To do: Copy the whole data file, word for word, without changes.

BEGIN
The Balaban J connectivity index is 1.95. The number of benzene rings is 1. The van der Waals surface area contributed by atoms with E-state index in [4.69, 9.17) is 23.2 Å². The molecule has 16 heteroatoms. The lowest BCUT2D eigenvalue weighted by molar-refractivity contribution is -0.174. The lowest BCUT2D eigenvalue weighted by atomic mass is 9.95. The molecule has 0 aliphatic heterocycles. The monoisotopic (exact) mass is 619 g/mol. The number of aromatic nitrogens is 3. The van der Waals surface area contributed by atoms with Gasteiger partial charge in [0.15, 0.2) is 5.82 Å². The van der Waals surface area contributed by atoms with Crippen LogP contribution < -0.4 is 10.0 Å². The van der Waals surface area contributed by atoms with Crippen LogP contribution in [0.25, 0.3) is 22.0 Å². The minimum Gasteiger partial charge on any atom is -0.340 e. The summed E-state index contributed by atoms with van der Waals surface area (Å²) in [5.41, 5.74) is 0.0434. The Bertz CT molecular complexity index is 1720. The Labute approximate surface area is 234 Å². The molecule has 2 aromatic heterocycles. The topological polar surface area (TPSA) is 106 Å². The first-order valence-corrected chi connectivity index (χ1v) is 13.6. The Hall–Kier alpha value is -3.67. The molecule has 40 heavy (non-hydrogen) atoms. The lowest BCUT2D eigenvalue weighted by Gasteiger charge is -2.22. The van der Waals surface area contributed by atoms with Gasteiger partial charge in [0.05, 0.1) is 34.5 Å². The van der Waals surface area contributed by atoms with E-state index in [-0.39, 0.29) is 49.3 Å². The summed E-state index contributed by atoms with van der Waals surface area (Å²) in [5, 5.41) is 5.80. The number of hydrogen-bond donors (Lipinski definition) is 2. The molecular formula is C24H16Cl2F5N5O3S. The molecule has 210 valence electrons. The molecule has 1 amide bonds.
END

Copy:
The Balaban J connectivity index is 1.95. The number of benzene rings is 1. The van der Waals surface area contributed by atoms with E-state index in [4.69, 9.17) is 23.2 Å². The molecule has 16 heteroatoms. The lowest BCUT2D eigenvalue weighted by molar-refractivity contribution is -0.174. The lowest BCUT2D eigenvalue weighted by atomic mass is 9.95. The molecule has 0 aliphatic heterocycles. The monoisotopic (exact) mass is 619 g/mol. The number of aromatic nitrogens is 3. The van der Waals surface area contributed by atoms with Gasteiger partial charge in [0.15, 0.2) is 5.82 Å². The van der Waals surface area contributed by atoms with Crippen LogP contribution < -0.4 is 10.0 Å². The van der Waals surface area contributed by atoms with Crippen LogP contribution in [0.25, 0.3) is 22.0 Å². The minimum Gasteiger partial charge on any atom is -0.340 e. The summed E-state index contributed by atoms with van der Waals surface area (Å²) in [5.41, 5.74) is 0.0434. The Bertz CT molecular complexity index is 1720. The Labute approximate surface area is 234 Å². The molecule has 2 aromatic heterocycles. The topological polar surface area (TPSA) is 106 Å². The first-order valence-corrected chi connectivity index (χ1v) is 13.6. The Hall–Kier alpha value is -3.67. The molecule has 40 heavy (non-hydrogen) atoms. The lowest BCUT2D eigenvalue weighted by Gasteiger charge is -2.22. The van der Waals surface area contributed by atoms with Gasteiger partial charge in [0.05, 0.1) is 34.5 Å². The van der Waals surface area contributed by atoms with E-state index in [-0.39, 0.29) is 49.3 Å². The summed E-state index contributed by atoms with van der Waals surface area (Å²) in [5, 5.41) is 5.80. The number of hydrogen-bond donors (Lipinski definition) is 2. The molecular formula is C24H16Cl2F5N5O3S. The molecule has 210 valence electrons. The molecule has 1 amide bonds.